Going Deeper …
This is an edited version of the video on this page.
Let’s consider a person – let’s say, you, for example. Let’s imagine you and think about what you consider to be your “essence”. That might be some quality that you have that you think really identifies you, when people who know you recognize when you feel they know you. What is that thing that they know? Or you may think of your soul or spirit as your essence. There’s all sorts of things that could be considered the essential you. Whatever it is, it’s something that you yourself could know more about and/or that others could know more – or less – about.
And then there’s your character: you have certain qualities, ways you behave, characteristics like your hair color, or the way you greet people, or the kinds of foods you like. All these are characteristics of you. So they’re all part of your identity, too.
And then there are boundaries, like the boundaries of your skin and your body. It is now known that chemicals, air and liquids are moving in and out of your body all the time – in many ways you often don’t even realize – but you still feel your bodily boundaries. And there’s also your personal boundaries – how close you are willing to have different kinds of people be in various circumstances. And then there’s the boundaries of your property. You have a “boundedness” and people and other entities come and go across those boundaries. And all of that is part of who you are.
And what are your fruits? Not just the things that you produce in your work but do people feel good or bad when they’re around you? Those are also fruits of who you are. And you are breathing out carbon dioxide that the plants and trees are breathing in. There’s all sorts of products that are part of who you are and how the rest of life sees you and relates to you.
Of course, we can consider all your relationships – your family, your friends, your networks, your work associates, and so on. There’s a personality test called the Berkeley Personality Profile. When you answer the questions yourself, it gives you a general profile. But then can get more specific: you can imagine yourself at work and do the test with that in mind. You can imagine yourself having dinner with your family and do the test with that in mind. And so on. And you find there are threads of who you are that are consistent through all of these different contexts you’re thinking of. You’re different with your boss than you are with your partner or your sweetheart or your children or whatever. And you can go further with it: you can give the test to your partner or your wife or husband and say “Take this ABOUT me. How would you answer these questions ABOUT me?” Give it to your kids. Give it to people you work with. Give it to people you hang out and have a beer with. And among the results, you find commonalities and differences. So you may ask “Who AM I?” when, in fact, you’re ALL of those things. The way you are in relationships, the way people are with you – all the connections are part of the full picture of who you are.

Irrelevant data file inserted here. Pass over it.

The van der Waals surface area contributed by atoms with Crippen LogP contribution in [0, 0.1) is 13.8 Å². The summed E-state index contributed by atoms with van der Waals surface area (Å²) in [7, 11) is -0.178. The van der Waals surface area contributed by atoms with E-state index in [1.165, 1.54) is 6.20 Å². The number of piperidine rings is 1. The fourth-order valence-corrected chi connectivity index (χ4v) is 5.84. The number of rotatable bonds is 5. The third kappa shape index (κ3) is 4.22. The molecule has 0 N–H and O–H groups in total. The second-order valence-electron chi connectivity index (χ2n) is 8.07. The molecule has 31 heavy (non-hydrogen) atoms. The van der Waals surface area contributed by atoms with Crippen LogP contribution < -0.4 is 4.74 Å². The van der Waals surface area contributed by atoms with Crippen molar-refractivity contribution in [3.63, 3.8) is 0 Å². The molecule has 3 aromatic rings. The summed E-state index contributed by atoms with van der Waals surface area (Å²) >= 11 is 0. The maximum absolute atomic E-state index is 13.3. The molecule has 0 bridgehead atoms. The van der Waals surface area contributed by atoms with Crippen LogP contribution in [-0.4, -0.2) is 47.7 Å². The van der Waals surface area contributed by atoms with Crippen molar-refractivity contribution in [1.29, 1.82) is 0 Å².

A Native American person, when they’re asked to introduce themselves, will often stand up and talk about all their relations and that includes the people in their extended family, and it includes the animals, trees and mountains in their place. It’s like they’re embedded in relationship – and they are very aware of it and see that living web as who they ARE.
And there are both spiritual and scientific ways to describe how you are infinite. There is a very interesting book by Alan Watts called “The Book: On the taboo against knowing who you really are”. It goes about scientifically and philosophically proving to you that you are God, that you are the universe, that you are everything – and then it undoes all that in an interesting way (I won’t tell you the secret!). He’s tackling the infinitude dimension of us, for us.
So now that we’ve gone over a whole set of the complexities of who YOU are, think about your neighbor. Think about the person who lives next door. You may know them or you may not know them, particularly. But they are as complex as you are, in the senses we’ve been talking about. And that’s true of all the thousands of people you see around you every day.
So there’s a lot going on there and it is important and humbling to understand that we don’t know all that, all the time. And we don’t HAVE to know all that all the time. But we should at least honor that that fact exists – that that complexity exists – and support people in manifesting more of who they are, rather than trying to say “you are a consumer” or “you are a doctor” or “you are whatever your role might be” or “you are Republican” or whatever.
It is radically oversimplifying for someone to put you in a box and leave it at that. To think that’s really who you are is to miss massive amounts of resources and wisdom about relationship, about the roles you could take. Once you start finding out the magnitude and details of who people are, you have an opportunity to weave that into larger patterns together.